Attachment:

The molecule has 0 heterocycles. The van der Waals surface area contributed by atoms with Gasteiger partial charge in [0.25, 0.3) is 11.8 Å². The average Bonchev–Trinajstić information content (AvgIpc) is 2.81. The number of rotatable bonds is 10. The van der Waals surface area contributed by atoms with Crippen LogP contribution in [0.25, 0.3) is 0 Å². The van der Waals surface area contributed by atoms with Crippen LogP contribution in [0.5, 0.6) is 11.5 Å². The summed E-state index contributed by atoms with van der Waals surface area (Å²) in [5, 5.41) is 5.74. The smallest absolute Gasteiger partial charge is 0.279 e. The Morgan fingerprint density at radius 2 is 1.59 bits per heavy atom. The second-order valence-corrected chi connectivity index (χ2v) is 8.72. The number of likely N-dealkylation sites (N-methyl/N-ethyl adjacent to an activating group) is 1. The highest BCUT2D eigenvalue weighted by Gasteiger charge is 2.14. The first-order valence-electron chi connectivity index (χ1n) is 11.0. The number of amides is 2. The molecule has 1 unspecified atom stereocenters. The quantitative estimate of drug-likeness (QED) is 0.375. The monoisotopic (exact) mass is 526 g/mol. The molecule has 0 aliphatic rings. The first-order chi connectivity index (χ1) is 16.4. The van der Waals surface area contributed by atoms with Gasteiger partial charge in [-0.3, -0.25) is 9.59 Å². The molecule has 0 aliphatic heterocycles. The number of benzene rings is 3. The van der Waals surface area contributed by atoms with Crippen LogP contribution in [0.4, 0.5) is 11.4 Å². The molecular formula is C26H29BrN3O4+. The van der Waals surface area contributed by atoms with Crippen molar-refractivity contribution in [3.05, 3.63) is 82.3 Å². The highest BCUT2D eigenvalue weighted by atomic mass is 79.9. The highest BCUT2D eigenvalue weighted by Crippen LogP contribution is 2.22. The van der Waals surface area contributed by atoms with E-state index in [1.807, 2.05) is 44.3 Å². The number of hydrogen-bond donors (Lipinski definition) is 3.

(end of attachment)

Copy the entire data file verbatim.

The molecule has 0 heterocycles. The van der Waals surface area contributed by atoms with Gasteiger partial charge in [0.25, 0.3) is 11.8 Å². The average Bonchev–Trinajstić information content (AvgIpc) is 2.81. The number of rotatable bonds is 10. The van der Waals surface area contributed by atoms with Crippen LogP contribution in [0.25, 0.3) is 0 Å². The van der Waals surface area contributed by atoms with Crippen LogP contribution in [0.5, 0.6) is 11.5 Å². The summed E-state index contributed by atoms with van der Waals surface area (Å²) in [5, 5.41) is 5.74. The smallest absolute Gasteiger partial charge is 0.279 e. The Morgan fingerprint density at radius 2 is 1.59 bits per heavy atom. The second-order valence-corrected chi connectivity index (χ2v) is 8.72. The number of likely N-dealkylation sites (N-methyl/N-ethyl adjacent to an activating group) is 1. The highest BCUT2D eigenvalue weighted by Gasteiger charge is 2.14. The first-order valence-electron chi connectivity index (χ1n) is 11.0. The number of amides is 2. The molecule has 1 unspecified atom stereocenters. The quantitative estimate of drug-likeness (QED) is 0.375. The monoisotopic (exact) mass is 526 g/mol. The molecule has 0 aliphatic rings. The first-order chi connectivity index (χ1) is 16.4. The van der Waals surface area contributed by atoms with Gasteiger partial charge in [-0.3, -0.25) is 9.59 Å². The molecule has 0 aliphatic heterocycles. The number of benzene rings is 3. The van der Waals surface area contributed by atoms with Crippen LogP contribution in [0.4, 0.5) is 11.4 Å². The molecular formula is C26H29BrN3O4+. The van der Waals surface area contributed by atoms with Crippen molar-refractivity contribution in [3.05, 3.63) is 82.3 Å². The highest BCUT2D eigenvalue weighted by atomic mass is 79.9. The highest BCUT2D eigenvalue weighted by Crippen LogP contribution is 2.22. The van der Waals surface area contributed by atoms with E-state index in [1.807, 2.05) is 44.3 Å². The number of hydrogen-bond donors (Lipinski definition) is 3.